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Would You Eat a Fake Egg?

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For a long time, Americans were a meat ’n potatoes kind of crowd. But recently, we’ve been getting increasingly conscious of the health and environmental impacts of our eating habits. Growing numbers of diners are changing their diets in an attempt not only to watch their waistlines, but also to develop a more eco-friendly lifestyle.

The latest development in healthy, sustainable living is “Beyond Eggs,” an egg substitute made entirely from plant-based materials that hits the market in two weeks. And while some might be skeptical, the company’s ready to convince us that the product’s not only better for the environment, but also better for our bodies — and it supposedly doesn’t taste bad either.

What’s the Deal?

According to Hampton Creek Foods, the company that makes Beyond Eggs, the substitute is a healthier, more eco-friendly alternative to the eggs we currently swipe off the grocery store shelf. For one thing, the egg substitute doesn’t contain any animal products, eliminating some of the ethical concerns associated with raising hens in battery cages. The company website also notes that the process of producing chicken eggs wastes water and releases greenhouse gases; so Beyond Eggs are a more sustainable option. Plus they’re 18 percent cheaper than chicken eggs, which have been getting more and more expensive over the last few years.

As for what’s actually in the egg substitute, we’re talking plant-based materials such as sunflower lecithin, canola, peas, and natural gums from tree sap. No gluten or other allergens and no cholesterol. (For those at risk for heart disease, that might be a big bonus, although recent research suggests eggs aren't a health menace after all and might not have a negative impact on cholesterol levels.)

But the gray-green powder isn’t really designed to replace the essential ingredient in that spinach omelet; instead it’s intended for use in mayonnaise, dressings, and baked goods. If it sounds gross, we hear you, but supposedly the stuff is just as tasty as the real thing. The company also claims the substitute is just as nutritious as chicken eggs, though right now it's unclear whether Beyond Eggs provide the same high-quality protein.

Why It Matters 

Hampton Creek Foods is hardly the first company to offer a plant-based alternative to animal productsBeyond Meat sells chicken-free strips that apparently look, taste, and feel like the real deal (though we haven’t tried the products ourselves). A more Frankenstein-y approach involves growing steak in test tubes, which scientists say is a much more environmentally sustainable alternative to raising whole animals [1]. (Still, it’ll probably be a while before growing meat in test tubes becomes a mainstream practice.) And hello, bug burgers: A recent study suggests that insects are a more eco-friendly protein source than other animals.

One of the main reasons behind the rush to replace animal products is the fact that producing this food is taking a huge toll on our environment. According to the Food and Agriculture Organization, livestock production contributes to global warming, land degradation, air and water pollution, and the loss of biodiversity. Experts say eating less meat is a key solution to many of these problems, as well as a way to increase the global food supply [2] [3] [4] [5].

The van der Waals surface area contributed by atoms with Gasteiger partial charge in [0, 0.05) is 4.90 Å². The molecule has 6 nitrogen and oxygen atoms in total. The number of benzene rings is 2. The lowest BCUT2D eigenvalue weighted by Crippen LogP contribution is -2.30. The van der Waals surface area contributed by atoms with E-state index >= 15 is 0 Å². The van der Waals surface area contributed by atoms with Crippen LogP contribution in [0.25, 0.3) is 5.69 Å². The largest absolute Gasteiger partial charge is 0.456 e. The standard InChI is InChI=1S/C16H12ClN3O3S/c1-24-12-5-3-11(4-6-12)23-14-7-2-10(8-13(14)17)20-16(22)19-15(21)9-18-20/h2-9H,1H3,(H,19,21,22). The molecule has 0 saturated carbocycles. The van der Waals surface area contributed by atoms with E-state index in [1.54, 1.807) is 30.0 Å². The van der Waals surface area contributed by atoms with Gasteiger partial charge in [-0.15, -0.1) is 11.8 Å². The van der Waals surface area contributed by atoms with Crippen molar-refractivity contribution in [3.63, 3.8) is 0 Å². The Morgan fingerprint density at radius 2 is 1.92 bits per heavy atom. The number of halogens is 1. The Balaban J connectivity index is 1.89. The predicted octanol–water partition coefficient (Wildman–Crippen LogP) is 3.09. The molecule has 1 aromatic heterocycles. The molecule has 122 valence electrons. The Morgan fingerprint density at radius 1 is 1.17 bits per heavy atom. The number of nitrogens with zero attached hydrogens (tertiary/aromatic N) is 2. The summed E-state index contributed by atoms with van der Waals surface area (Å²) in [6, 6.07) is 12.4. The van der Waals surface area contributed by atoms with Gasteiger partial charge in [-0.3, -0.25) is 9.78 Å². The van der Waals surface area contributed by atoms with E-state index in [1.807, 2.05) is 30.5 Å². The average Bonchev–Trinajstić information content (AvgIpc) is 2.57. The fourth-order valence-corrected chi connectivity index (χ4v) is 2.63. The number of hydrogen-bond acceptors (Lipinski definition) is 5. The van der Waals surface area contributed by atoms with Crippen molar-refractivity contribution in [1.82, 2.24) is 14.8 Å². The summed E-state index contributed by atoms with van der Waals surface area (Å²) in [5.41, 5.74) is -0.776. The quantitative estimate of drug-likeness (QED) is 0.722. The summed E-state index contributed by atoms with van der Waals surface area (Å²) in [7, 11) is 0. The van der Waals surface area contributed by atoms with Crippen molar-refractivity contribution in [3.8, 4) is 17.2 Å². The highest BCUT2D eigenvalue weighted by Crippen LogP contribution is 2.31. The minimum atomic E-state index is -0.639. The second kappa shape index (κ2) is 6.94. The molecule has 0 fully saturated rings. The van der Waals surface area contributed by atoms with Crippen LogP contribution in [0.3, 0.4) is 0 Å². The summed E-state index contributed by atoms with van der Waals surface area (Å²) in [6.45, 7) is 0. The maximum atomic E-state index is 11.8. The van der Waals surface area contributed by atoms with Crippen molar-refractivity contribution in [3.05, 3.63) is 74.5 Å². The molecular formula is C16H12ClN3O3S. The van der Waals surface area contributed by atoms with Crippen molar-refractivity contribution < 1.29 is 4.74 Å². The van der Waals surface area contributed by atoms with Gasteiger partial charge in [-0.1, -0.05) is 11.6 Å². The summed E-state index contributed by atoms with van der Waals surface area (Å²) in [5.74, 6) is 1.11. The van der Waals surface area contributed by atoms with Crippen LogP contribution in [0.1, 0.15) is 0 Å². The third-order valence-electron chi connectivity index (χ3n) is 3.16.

That’s not so easy, of course, especially in the U.S., where we really like our hamburgers. Americans eat more meat (about 270 pounds per person every year) than almost any other nation. And don’t forget those scrambles: The average American eats 250 shell eggs annually.

The most practical strategy may be to gradually introduce plant-based meat alternatives into the American diet, until we’re happily swapping steak for seitan. It would also help to promote awareness of the negative health and environmental effects of eating too much meat and other animal products. That way we’ll at least be more open to trying something like an egg substitute — if not tomorrow, then at least eventually.

Have you tried any plant-based replacements for animal products? What did you think? Let us know in the comments below or tweet the author directly at @ShanaDLebowitz.

I'm the senior writer at Greatist, and I mainly cover new trends in psychology and mental health. When I'm not hanging out at Greatist HQ,... Read More »

Works Cited

  1. Environmental impacts of cultured meat production. Tuomisto, H.L., de Mattos, M.J. University of Oxford , Wildlife Conservation Research Unit, The Recanati-Kaplan Centre, Tubney House, Abingdon Road, Tubney, Oxon, UK. Environmental Science & Technology 2011 Jul 15;45(14):6117-23.
  2. Global farm animal production and global warming: impacting and mitigating climate change. Koneswaran, G., Nierenberg, D. Humane Society of the United States, Farm Animal Welfare, Washington, DC. Environmental Heath Perspectives 2008 May;116(5):578-82.
  3. Reducing the environmental impact of dietary choice: perspectives from a behavioural and social change approach. Joyce, A., Dixon, S., Comfort, J., et al. EACH Social and Community Health, Ringwood, Australia. Journal of Environmental and Public Health 2012;2012:978672.
  4. Solutions for a cultivated planet. Foley, J.A., Ramankutty, N., Brauman, K.A., et al. Institute on the Environment (IonE), University of Minnesota, Saint Paul, Minnesota. Nature 2011 Oct 12;478(7369):337-42.
  5. Sustainability of meat-based and plant-based diets and the environment. Pimentel, D., Pimentel, M. Department of Ecology and Evolutionary Biology, Cornell University, Ithaca, NY. American Journal of Clinical Nutrition 2003 Sep;78(3 Suppl):660S-663S.